The aim of the study was to investigate the effects of early feed restriction (FR) with wet feeding on size of small intestine, blood lipids and performance parameters in broilers from group 3. A total of 100 oneday-old male broiler chickens were randomly allocated to 4 treatments with 4 pens per treatment and 10 chickens per pen, in a fully randomized 2 2 factorial arrangement, two feeding arrangement; providing feed ad libitum (Full Fed) or FR by 50% between days 6 to 12, and feed in either wet or dry form (wet form, 1.2 g water per 1 g dry feed). Body weight and feed intake of broiler chickens were determined at d 0, 21, and 42, and feed conversion ratio (FCR) was calculated. At d 42, two birds per replicate were euthanised for determination of carcass weight, organ weight and length, and also for blood parameters, which included high density lipoprotein (HDL), low density lipoprotein (LDL), total cholesterol and triglycerides (TG). The broilers fed wet form irrespective of FR throughout had superior body weight gain and carcass weight compared with birds fed dry diets at d 22 and 42 (P < 0.05). The wet form with FR significantly showed lower FCR compared with the wet form and ad libitum at group 1 (P < 0.05). The broilers fed wet form had significantly increased HDL, LDL, and total cholesterol and decreased TG (P < 0.05). In conclusion, wet form can improve performance growth and blood parameters, and the FR birds were able to attain normal market body weight at d 42, which suggests that growth compensation occurred.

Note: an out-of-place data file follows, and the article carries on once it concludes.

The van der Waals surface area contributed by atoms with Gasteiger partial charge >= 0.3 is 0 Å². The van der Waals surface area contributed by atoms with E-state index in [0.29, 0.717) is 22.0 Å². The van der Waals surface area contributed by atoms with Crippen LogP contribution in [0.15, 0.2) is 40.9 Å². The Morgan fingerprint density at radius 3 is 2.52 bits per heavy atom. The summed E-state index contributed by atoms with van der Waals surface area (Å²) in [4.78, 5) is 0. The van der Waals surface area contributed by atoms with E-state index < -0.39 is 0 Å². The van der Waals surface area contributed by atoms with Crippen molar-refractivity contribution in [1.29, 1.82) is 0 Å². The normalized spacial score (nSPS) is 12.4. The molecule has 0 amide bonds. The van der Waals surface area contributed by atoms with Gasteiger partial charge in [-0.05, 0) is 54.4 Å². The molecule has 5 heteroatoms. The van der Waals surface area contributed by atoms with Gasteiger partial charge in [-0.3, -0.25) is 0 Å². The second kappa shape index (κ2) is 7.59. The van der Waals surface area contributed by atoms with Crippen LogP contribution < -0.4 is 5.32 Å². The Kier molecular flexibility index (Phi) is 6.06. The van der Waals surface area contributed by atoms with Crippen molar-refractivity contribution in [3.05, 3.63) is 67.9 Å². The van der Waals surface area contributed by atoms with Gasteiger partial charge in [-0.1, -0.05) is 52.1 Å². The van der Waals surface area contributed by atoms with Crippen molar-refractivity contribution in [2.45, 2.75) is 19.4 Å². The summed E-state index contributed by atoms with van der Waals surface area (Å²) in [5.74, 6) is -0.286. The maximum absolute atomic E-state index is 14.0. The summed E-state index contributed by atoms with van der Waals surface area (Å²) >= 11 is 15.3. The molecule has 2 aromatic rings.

Chapter One: Introduction
The advantages of wet feeding in broilers were recently reviewed by Yasar and Forbes (2000) and wet feeding was suggested by Scott (2002), Scott and Silversides (2003) and Afsharmanesh et al. (2006) as being a valuable tool in increasing our understanding of the limitations in feed intake by broilers fed cereal-based diets. Yasar and Forbes (2000) showed consistent benefits to broiler chickens of feeding conventional feeds mixed with 1.3 parts of water by weight per part of air-dry food. This effect may be due to changes in the physical properties of the feed, and to allowing more rapid penetration of digestive juices, rather than through improved palatability or pre-digestion between wetting and consumption. In general, broilers more readily accept feed in wet form than dry form (Mikkelsen and Jensen, 2001). Wet feed can improve daily weight gain and feed intake but can have a variable effect on feed conversion ratio (FCR) (Afsharmanesh et al., 2006; Scott and Silversides, 2003), because Scott (2002) suggested that adding water to the diet before feeding the hydrated diet allowed digestion to begin immediately and the bird to eat more and grow more quickly, therefore it can be concluded that broilers cannot eat enough dry feed to attain their genetic potential for growth. Fermented wet feed can reduce gastric pH and the number of coliform bacteria in the gastrointestinal tract of broilers (Afsharmanesh et al., 2010). However, for cereal-based diets, wet feeding resulted in a disproportionally larger increase in feed intake relative to growth rate, and may resulting in a significant increase in FCR (Yasar and Forbes, 2000). Washburn (1991) demonstrated that slowing the rate of passage of a diet increased nutrient retention.